VAI Voice

The Official Blog of Van Andel Institute
9 Jun 2016

Three takeaways from the Midwest Chromatin and Epigenetics Meeting

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By Jason Knott, Ph.D., associate professor, Michigan State University
Chair, MCEM Scientific Committee

Earlier this week, Van Andel Research Institute hosted the 2016 Midwest Chromatin and Epigenetics Meeting (MCEM), which brought together more than 250 scientists from across the Midwest who study transcription, chromatin and epigenetics. The event provided a great opportunity to share the latest discoveries, to connect with colleagues and to foster new and existing collaborations.

Couldn’t make it to the meeting? No problem! Here are three of the top takeaways:

Cancer epigenetics and epigenetic therapies

Much has happened in the field of cancer epigenetics since the last Midwest Chromatin and Epigenetics Meeting in 2014 and certainly since the first meeting in 2006. During this year’s meeting, scientists from Mayo Clinic, University of Nebraska, University of Michigan, Case Western Reserve University, University of Florida, Northwestern University and Van Andel Research Institute shared their latest exciting findings on the impact of epigenetic deregulation in cancer and emerging experimental treatments for liver cancer, myeloid malignancies, hematological malignancies and leukemia. In addition, scientists at the University of Chicago showcased the role of DNA methylation and hydroxyl methylation in cancer. Collectively, all of the work by these researchers represents a tour de force in cancer epigenetics and lays the foundation for developing new and more effective therapies.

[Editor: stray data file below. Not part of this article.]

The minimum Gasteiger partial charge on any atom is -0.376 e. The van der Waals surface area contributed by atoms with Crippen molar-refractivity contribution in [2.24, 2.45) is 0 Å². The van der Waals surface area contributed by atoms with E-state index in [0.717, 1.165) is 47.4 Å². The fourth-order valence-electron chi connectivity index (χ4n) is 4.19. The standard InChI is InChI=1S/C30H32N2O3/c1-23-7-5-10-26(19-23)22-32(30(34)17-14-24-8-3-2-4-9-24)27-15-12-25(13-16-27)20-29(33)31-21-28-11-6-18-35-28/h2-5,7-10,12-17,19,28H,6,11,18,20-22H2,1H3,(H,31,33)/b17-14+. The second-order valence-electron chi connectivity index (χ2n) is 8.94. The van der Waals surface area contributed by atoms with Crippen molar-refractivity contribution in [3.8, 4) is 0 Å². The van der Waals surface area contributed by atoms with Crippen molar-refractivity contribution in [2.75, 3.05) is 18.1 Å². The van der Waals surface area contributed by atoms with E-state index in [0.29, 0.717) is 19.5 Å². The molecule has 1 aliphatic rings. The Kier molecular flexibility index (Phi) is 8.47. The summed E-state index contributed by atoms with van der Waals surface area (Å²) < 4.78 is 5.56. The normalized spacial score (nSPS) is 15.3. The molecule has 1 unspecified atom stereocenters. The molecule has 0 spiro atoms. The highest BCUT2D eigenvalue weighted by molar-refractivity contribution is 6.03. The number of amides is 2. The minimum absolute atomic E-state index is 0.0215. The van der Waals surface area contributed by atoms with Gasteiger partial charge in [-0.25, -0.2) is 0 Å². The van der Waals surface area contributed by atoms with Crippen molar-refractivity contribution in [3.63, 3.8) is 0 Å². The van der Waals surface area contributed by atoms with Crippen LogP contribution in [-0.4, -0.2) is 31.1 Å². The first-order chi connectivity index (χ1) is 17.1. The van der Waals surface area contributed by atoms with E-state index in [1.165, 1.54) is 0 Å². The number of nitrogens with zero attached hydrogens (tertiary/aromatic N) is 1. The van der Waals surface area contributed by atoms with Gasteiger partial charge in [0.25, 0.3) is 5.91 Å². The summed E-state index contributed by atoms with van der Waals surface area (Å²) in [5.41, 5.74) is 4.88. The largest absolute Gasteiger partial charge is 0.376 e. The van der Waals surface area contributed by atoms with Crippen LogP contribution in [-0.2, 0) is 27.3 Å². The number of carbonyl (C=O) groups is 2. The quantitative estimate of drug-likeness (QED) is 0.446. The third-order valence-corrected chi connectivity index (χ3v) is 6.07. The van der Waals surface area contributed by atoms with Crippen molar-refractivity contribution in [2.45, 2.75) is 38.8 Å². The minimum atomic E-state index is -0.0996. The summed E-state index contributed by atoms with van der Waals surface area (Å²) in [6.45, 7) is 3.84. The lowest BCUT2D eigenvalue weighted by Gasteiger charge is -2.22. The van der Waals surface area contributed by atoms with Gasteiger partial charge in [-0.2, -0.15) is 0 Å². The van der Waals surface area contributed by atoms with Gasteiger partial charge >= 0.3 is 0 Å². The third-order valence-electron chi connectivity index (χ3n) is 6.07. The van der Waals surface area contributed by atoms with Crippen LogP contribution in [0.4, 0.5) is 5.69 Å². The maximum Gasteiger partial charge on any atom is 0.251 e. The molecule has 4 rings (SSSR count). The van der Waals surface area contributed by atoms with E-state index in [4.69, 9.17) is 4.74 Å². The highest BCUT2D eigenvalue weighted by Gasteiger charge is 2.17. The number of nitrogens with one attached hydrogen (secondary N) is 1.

Epigenetic regulation in development and disease

Many of the genes and epigenetic mechanisms that govern early embryonic development in plants, yeast, Drosophila and mammals also are involved in disease later in life. These similarities are increasingly appreciated and were reflected in the outstanding talks from scientists at Harvard University, University of Michigan, Wayne State University, Michigan State University, Purdue University and University of Toledo. The speakers revealed new functions of Polycomb group proteins, ATP-dependent chromatin remodeling complexes, and Trithorax proteins in early development and cancer. Along with outstanding insights into these vital mechanisms (particularly in infertility and cancer), these speakers reinforced a simple fact—a multidisciplinary approach is increasingly beneficial in today’s research environment.

Outstanding innovation

From defining epigenetic changes in Alzheimer’s disease to uncovering viral mimicry in cancer to understanding the role epigenetics plays in the aging process and age-related diseases, epigenetic discoveries are revolutionizing the way we think about normal biology and diseases. These findings are powered in large part by dramatic advances in technology, a fact that was reflected during this year’s meeting. Speakers highlighted the latest and greatest techniques for studying chromatin structure and epigenetic modifications, including technologies for visualizing protein-protein interactions in single cells, chromosome conformation capture (5c) for visualizing genome-wide chromatin interactions, and the application of monobodies in epigenetic research. The insights garnered from these studies will go a long way in developing a more precise understanding of normal biology and disease such as cancer.

 

Thanks to the speakers, sponsors and attendees for making this year’s meeting such a wonderful event! Thank as well to my fellow committee members Dr. Peter Jones, Dr. Lori Pile, Dr. Yali Dou and Dr. Scott Briggs.

You can check out social media from the event by looking up #MCEM2016.